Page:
Two heavyweight undergraduate texts from the US and a slimmer volume from the UK present new additions to organic chemistry bookshelves.
In a fully revised, third edition of Organic Chemistry: Structure and Function , Peter Vollhardt and Neil Schore again set out to show that "understanding structure will lead to an understanding of function". Coverage of bonding and stereochemistry comes early, so we are prepared for treatment of the substitution, elimination and addition reactions. Each functional group is then covered systematically with nomenclature and structure before preparations and reactions. "Preparation and reaction road maps" provide comprehensive functional group-at-a-glance summaries. A neat section on "electron-pushing arrows" familiarises the student explicitly with important mechanistic conventions.
Commendably, the importance of synthesis is stressed early on, and a section on retrosynthetic analysis introduces important concepts in multistep transformations. Using tertiary alcohols as an example, analysis and synthesis of molecules using simple organometallic chemistry provides a neat introduction to the topic and draws together material from different chapters.
The authors make a big play about the use of colour to differentiate atomic and hybrid orbitals, and nucleophiles and electrophiles. However, I found the green and blue inks difficult to differentiate in some lights and the overall use of colour a bit too garish. A CD-Rom accompanies the text, which is excellent in comparison to other "with free CD" offers I have seen. Easy-to-use interactive exercises test knowledge of nomenclature and reaction products, and a self-marking extended examination option offers a 70-minute grilling. QuickTime software is used for animated representation of the major classes of reaction mechanism, and the CD-Rom includes .pdb files of molecules referred to in the text. If you have the free plug-in Chemscape Chime these can be easily viewed in their 3D glory using a neat web-browser interface.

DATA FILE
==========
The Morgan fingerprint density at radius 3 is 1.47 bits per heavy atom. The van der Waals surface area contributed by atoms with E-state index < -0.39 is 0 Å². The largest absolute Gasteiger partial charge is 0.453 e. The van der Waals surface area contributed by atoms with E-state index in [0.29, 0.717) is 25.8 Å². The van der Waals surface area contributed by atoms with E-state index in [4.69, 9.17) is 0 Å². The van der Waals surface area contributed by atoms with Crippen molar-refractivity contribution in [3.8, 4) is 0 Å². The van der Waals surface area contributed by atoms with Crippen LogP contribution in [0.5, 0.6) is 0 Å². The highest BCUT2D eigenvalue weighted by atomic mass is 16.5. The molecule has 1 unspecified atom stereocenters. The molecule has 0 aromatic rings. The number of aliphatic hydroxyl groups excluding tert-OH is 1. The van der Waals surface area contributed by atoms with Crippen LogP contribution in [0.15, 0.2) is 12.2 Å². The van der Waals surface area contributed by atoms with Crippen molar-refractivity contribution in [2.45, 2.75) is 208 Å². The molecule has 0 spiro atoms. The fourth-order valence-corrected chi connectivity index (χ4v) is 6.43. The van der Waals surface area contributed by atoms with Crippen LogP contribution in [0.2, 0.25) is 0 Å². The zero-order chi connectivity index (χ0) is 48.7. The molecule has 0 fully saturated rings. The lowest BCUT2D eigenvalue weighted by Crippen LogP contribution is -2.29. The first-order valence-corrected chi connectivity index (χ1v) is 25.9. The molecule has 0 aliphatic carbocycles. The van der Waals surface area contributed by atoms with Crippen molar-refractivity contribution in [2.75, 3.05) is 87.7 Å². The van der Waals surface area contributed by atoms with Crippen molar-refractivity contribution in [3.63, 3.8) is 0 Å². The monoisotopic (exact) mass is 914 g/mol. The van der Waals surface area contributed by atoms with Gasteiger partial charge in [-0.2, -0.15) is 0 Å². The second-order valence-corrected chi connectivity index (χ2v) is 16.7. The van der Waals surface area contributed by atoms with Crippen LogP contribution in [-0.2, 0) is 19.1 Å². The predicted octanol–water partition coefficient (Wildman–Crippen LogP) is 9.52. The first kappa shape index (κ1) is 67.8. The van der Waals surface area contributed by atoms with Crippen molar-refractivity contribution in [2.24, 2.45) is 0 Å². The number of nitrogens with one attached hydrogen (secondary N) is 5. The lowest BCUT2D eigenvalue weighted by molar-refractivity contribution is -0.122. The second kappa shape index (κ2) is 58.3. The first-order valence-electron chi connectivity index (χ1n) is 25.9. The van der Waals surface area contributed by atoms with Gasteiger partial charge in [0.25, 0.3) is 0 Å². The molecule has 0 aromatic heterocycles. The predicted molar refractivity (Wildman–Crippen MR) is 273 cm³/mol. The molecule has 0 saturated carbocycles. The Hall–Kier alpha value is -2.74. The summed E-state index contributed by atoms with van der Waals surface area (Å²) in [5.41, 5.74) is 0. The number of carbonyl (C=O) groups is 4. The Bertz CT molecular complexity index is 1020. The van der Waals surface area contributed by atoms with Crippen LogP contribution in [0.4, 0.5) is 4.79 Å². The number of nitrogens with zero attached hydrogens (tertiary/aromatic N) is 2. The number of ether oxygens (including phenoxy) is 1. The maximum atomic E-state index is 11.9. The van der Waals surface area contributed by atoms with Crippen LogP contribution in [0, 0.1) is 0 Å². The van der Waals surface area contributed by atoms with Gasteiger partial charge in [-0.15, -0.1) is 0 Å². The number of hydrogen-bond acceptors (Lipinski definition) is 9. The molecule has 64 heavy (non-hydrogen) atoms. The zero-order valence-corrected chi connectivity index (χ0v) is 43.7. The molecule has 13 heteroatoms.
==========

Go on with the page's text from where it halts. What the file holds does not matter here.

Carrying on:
Lectures on Organic Chemistry by Cuross Bakhtiar and David Hardy is a much shorter text by design, directed primarily at first-year science undergraduates taking organic chemistry. Its central aim is to provide students with a concise guide to the important, basic reactions of organic chemistry. It is organised with a functional group per chapter, with a basic sub-chapter format of "general", "synthesis" and "reactions". The authors admit that choice of what is "basic" is debatable, and indeed topics such as heterocycles, photochemistry, and carbohydrates would most probably be found in second-year syllabuses.
The production quality of this book is very poor. Diagrams use typefaces of differing sizes, bonds are spidery-thin, mechanism arrows have oversized heads, and rings are distorted. Although these problems may be laid at the door of the publisher, the ultimate sin of the odd pentavalent carbon atom perhaps indicates the lack of overall care with which this book was produced. Errors such as "loosing a proton" will hopefully disappear in subsequent impressions as will, for example, with the definition of SNi mechanism, the occasional discrepancies between different sections of the book.